Ep #307: Telling Yourself The Whole Story

When you’re deciding to eat, or deciding to eat more, what are you thinking about? How good it will taste? How pleasurable it will be? How good you will feel? That’s all fine to think about but, is that all that will happen if you eat?

For many people, when they’re deciding to eat, they’re only telling themselves about what will happen at first, a.k.a. the beginning of the story. But what about what will happen at the end? The end matters, it’s coming, and if it’s likely not going to turn out well, you need to be thinking about that. You need to tell yourself the whole story of eating that food or of eating more, all the way until the end.

In this episode, I’m going in depth about why it’s so important that you’re telling yourself the whole story and what can happen if you don’t. This is going to be a really helpful tool for you to use so listen in to learn about it and how to use it.

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  • What it means to tell yourself “the whole story”
  • What can happen if you don’t tell yourself the whole story
  • Why it’s helpful if you tell yourself the whole story
  • How to make your eating story a story that you want to live in

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Hi! Today I want to talk about a concept that many of my group members have found to be helpful which is, telling yourself the whole story.

What I mean by “the whole story” is what will happen from right now until you finish eating and after you’ve finished eating.

It’s telling yourself what will happen if you eat more.

It’s telling yourself what will happen if you go to the store, buy all that food, and eat it all.

Too often, people are only telling themselves the beginning of the story. That was what I used to do when I wanted to eat more or when I wanted to binge.

I’d think about going to the store and how fun it would be to pick out what I was going to eat. I’d think about how good the food would taste, how much I’d enjoy it, and how good it would feel. When I’d start eating, I’d think about how yummy it is, and how yummy more would be, and I’d enjoy just eating without a care.

I’d think that what I was eating was so good and I wanted more good. I’d think that eating more would be more goodness.

I was just thinking about right now, and the immediate, immediate future when I’d eat my next bite. That was it.

I wasn’t thinking about how eating all that food would affect me. I wasn’t thinking about how I’d feel after eating all that food. Or, maybe I would think about it but I’d lie to myself about it and tell myself I’d feel fine when countless times before when I’d done the same thing or something very similar, I didn’t feel fine at all. Pretty much any time I’d ever eaten that quantity I was intending to buy, I felt awful afterward and totally regretted it.

Or those times when I wasn’t intending to eat a lot of food, when I just kept deciding to eat more and to eat more, I wasn’t thinking about how I’d feel if I ate more. I wasn’t thinking about how I felt now and how I’d feel if I put more food into my body.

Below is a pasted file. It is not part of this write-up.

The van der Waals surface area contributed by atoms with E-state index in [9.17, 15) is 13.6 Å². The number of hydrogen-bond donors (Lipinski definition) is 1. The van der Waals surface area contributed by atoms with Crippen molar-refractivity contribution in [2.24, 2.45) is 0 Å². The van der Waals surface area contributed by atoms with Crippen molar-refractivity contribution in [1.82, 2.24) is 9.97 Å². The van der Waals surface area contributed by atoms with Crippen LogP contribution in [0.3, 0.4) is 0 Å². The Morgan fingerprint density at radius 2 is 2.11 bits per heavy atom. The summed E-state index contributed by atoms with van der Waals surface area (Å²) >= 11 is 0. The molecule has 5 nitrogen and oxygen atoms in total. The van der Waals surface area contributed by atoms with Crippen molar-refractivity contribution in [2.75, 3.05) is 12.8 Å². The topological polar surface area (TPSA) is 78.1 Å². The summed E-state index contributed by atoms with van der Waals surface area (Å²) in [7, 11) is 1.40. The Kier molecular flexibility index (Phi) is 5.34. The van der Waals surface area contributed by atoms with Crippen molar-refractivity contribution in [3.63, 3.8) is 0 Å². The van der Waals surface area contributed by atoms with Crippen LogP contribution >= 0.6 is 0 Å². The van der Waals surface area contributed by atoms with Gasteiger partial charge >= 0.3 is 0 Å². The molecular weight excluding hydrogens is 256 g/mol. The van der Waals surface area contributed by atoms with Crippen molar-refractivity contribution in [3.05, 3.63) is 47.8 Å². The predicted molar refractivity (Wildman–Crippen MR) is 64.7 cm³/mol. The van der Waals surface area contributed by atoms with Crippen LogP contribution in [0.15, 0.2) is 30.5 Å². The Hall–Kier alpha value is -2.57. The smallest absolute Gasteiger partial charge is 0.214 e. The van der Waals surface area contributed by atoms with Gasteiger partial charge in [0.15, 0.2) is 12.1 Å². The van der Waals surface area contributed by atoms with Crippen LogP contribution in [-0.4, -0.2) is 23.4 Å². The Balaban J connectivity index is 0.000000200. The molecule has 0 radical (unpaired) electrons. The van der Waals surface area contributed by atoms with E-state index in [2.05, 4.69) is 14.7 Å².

I was only focused on the pleasure and good feelings of right now.

And there really wasn’t any body-awareness. I wasn’t paying attention to my body at all. And I bet most of the time I was ignoring it on purpose because I didn’t want to be full because I wanted to keep eating. I was basically doing the ignorance is bliss thing. As long as I was ignorant to how my stomach was feeling, I could continue to enjoy the food.

Until of course, my body was so uncomfortable that there was no way I could ignore it.

This happened far too many times yet when I was initially thinking about eating, I wasn’t thinking about how it had ended so many times before.

I wasn’t thinking about how the story would end.

I was only thinking about the beginning, and part of the middle, the good part, the fun part.

I wasn’t thinking about how it would really end if I ate more, or if I bought all that food and ate it, or if I went and bought more food.

But that’s what I needed to do, and it’s what I do so much more of now.

And it’s important that you’re doing it too.

As humans, we are pleasure seekers and when pleasure is an option, it’s likely that we’re going to want it. Our brains are most likely going to focus on getting that pleasure and it’s not going to focus on what the consequences of that pleasure would be.

And I’m guessing this is because when our brains were created, pleasure wasn’t something that sabotaged us like it can now. When we got pleasure way back in the day, especially food pleasure, we didn’t have an over abundance of it like we do now. We didn’t have as much access to it as we do now. So overdoing it wasn’t something that really happened. Too much pleasure wasn’t accessible to us then like it is now. So too much pleasure wasn’t a concern for our brains, it wasn’t something we had to think about really, and our brains haven’t evolved to the point where we’re naturally thinking about the consequences of too much pleasure unless we’ve gotten really good at practicing doing it and we make it more natural for ourselves.

For example, I’m really good at thinking about the consequences of staying up past the time I usually go to bed when I’m doing something pleasurable at night. My mind just goes there because I’ve thought about it so many times.

But for other people, they rarely think about it so they just continue with the pleasure without any thought about what will happen if they stay up too late.

I also do it with drinking now, which is why I rarely drink, it’s actually been I think like a year since I’ve drank an entire alcoholic beverage, I’ve only otherwise had sips and samples here and there.